We Need To Talk About U.S. Postmaster General Louis DeJoy. Again.
It would be nice to have someone in charge of the Post Office that seems to care about the service and its half a million postal workers who ensure that the country gets their letters, medications, and whatever the Etsy community is selling right now, on time. Instead, Louis DeJoy is still the 75th Postmaster General of the United States Postal Service. A guy who ran his previous company, New Breed Logistics, "like a sweatshop" while collecting campaign contributions from his own employees with the promise of reimbursing them through bonuses.
The USPS has long prided itself in being an apolitical federal government agency, an attribute largely favored by the public. A survey done by the Pew Research Center in March 2020 showed a whopping 91% of the public feeling just peachy about the US Postal Service. Its structure was designed to ensure bipartisanship, with its Board of Governors supposed to be made up of 5-4 members of the official parties. We say supposed because it's been years since all nine seats were filled. During Barack Obama's presidency, Congress refused to confirm any of his nominees. Republicans were saying no to those favored by Democrats, and Sen. Bernie Sanders placed a hold on two Republican nominees who allegedly wanted to privatize the USPS, cut jobs, and hinder the speed and efficiency of mail delivery.
In June 2020, Trump's former Treasury Secretary Mnuchin engineered the appointment of DeJoy as the new Postmaster General -- causing two board members to resign in protest of the political interference -- and things went south faster than your mail these days. DeJoy started implementing changes almost immediately, including cuts to overtime and delivery trips. Mail started piling up at post offices across the country, bills arrived late, and medications weren't making it to those who needed it. (All of this, months before the election and with Trump spouting mail-in ballot fraud accusations everywhere.) Thankfully, DeJoy was forced to suspend his bulldozing tactics after appearing in a Senate hearing in August last year. When asked at that hearing about people not getting their mail, he said, "We all feel, you know, bad."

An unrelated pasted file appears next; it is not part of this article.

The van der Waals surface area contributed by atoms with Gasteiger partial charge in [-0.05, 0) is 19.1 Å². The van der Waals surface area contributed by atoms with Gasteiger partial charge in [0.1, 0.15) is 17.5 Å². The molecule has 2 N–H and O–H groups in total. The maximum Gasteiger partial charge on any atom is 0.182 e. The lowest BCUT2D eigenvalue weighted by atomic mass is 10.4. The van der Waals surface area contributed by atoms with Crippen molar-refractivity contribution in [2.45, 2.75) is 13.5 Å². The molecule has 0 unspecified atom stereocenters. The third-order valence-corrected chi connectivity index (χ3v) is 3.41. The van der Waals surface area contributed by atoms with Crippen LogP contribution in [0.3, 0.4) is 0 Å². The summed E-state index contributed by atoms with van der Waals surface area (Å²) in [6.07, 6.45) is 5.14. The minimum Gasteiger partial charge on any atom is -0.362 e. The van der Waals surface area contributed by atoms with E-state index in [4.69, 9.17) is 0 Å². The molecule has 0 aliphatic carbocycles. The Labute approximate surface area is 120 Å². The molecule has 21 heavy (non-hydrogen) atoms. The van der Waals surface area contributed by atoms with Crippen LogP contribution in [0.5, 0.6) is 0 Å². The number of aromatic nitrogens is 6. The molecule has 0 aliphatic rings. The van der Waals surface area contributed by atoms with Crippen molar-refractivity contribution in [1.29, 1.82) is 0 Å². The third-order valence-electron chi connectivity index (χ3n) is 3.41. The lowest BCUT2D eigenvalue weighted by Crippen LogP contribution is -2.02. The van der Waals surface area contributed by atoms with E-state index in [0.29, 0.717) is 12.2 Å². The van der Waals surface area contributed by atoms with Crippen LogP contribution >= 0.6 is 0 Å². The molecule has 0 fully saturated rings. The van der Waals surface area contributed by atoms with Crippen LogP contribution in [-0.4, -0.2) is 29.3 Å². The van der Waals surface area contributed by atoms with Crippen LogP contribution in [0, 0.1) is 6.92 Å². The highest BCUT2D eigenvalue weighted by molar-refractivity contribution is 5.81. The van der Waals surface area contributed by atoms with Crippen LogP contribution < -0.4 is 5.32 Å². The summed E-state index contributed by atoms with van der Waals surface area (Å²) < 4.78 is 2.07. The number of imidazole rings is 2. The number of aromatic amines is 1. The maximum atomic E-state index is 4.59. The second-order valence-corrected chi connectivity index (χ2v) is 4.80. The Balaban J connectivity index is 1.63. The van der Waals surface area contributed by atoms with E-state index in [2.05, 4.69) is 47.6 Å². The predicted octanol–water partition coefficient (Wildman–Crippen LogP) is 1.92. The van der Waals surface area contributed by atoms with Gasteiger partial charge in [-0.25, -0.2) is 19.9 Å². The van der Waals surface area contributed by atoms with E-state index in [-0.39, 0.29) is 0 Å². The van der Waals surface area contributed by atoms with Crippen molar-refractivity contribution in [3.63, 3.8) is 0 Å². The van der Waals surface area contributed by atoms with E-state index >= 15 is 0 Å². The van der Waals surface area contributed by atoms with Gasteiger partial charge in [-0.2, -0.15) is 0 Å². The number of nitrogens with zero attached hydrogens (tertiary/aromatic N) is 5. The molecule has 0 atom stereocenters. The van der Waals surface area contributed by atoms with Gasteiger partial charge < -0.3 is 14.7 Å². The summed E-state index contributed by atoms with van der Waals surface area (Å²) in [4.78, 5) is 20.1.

Even though his changes were suspended, on-time delivery of first-class mail dropped from 92% at the beginning of 2020 to 71% by the end of the year. Non-first class on-time delivery dropped from 79% to 38%, which is really something given the fact that the overall mail volume has decreased significantly since the start of the pandemic. As of January 2021, there are six appointed board members on the Board of Governors. Five of those members are Republicans.
And now DeJoy appears to be back on his bullshit, as he hopes to eliminate two-day delivery for first-class mail by adding it to three-to-five day envelopes, banning first-class mail delivered by planes, and introducing price hikes, all of which will hit the poor and elderly hardest. Also, call us silly, but slowing down mail and making it more expensive is a sure way of making customers mad, diminishing public trust, and making it easier for competitors to sell their ability to deliver on time ...
We Need To Talk About Amazon And Its Shenanigans In India
What is the news these days without talk of some Big Tech company doing nefarious things nobody knows about until everyone knows about it? Anyway, let's talk about Amazon, the multinational tech company that gives people on Twitter as much to discuss as anything Marvel manages to cook up. For years, Amazon has targeted the world's most populated countries, getting a nice foothold in their economies by positioning itself to accommodate third-party sellers. China was target number one, but they had trouble competing with other e-commerce companies over there. India, however, proved to be easier and way more lucrative, thanks to the unapologetic way Amazon used Indian laws to manipulate what it could and could not do. And what they ended up doing was screwing over small retailers.